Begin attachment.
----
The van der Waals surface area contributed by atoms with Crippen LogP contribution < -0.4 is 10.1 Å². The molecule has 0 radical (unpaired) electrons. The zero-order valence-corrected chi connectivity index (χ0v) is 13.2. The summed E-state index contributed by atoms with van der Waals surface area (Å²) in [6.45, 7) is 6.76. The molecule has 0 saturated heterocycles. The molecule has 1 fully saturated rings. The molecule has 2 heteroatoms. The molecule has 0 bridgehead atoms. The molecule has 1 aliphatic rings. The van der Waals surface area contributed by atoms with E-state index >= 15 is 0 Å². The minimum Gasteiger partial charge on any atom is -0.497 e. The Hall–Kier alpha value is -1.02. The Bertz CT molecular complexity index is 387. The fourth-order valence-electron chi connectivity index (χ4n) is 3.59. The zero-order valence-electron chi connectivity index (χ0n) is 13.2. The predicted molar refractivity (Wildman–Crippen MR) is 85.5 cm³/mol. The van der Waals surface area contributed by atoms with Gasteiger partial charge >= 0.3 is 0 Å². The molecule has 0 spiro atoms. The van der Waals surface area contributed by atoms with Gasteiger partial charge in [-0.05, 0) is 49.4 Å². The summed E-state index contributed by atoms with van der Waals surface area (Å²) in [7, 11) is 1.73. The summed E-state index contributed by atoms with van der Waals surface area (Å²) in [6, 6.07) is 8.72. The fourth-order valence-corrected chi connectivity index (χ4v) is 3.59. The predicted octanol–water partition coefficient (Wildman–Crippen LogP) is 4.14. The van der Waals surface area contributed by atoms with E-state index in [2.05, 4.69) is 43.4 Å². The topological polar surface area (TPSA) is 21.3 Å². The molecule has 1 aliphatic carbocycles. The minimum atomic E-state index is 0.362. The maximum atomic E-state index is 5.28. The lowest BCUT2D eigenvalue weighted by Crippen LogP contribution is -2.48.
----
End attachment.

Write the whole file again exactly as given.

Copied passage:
The van der Waals surface area contributed by atoms with Crippen LogP contribution < -0.4 is 10.1 Å². The molecule has 0 radical (unpaired) electrons. The zero-order valence-corrected chi connectivity index (χ0v) is 13.2. The summed E-state index contributed by atoms with van der Waals surface area (Å²) in [6.45, 7) is 6.76. The molecule has 0 saturated heterocycles. The molecule has 1 fully saturated rings. The molecule has 2 heteroatoms. The molecule has 0 bridgehead atoms. The molecule has 1 aliphatic rings. The van der Waals surface area contributed by atoms with E-state index >= 15 is 0 Å². The minimum Gasteiger partial charge on any atom is -0.497 e. The Hall–Kier alpha value is -1.02. The Bertz CT molecular complexity index is 387. The fourth-order valence-electron chi connectivity index (χ4n) is 3.59. The zero-order valence-electron chi connectivity index (χ0n) is 13.2. The predicted molar refractivity (Wildman–Crippen MR) is 85.5 cm³/mol. The van der Waals surface area contributed by atoms with Gasteiger partial charge >= 0.3 is 0 Å². The molecule has 0 spiro atoms. The van der Waals surface area contributed by atoms with Gasteiger partial charge in [-0.05, 0) is 49.4 Å². The summed E-state index contributed by atoms with van der Waals surface area (Å²) in [7, 11) is 1.73. The summed E-state index contributed by atoms with van der Waals surface area (Å²) in [6, 6.07) is 8.72. The fourth-order valence-corrected chi connectivity index (χ4v) is 3.59. The predicted octanol–water partition coefficient (Wildman–Crippen LogP) is 4.14. The van der Waals surface area contributed by atoms with E-state index in [2.05, 4.69) is 43.4 Å². The topological polar surface area (TPSA) is 21.3 Å². The molecule has 1 aliphatic carbocycles. The minimum atomic E-state index is 0.362. The maximum atomic E-state index is 5.28. The lowest BCUT2D eigenvalue weighted by Crippen LogP contribution is -2.48.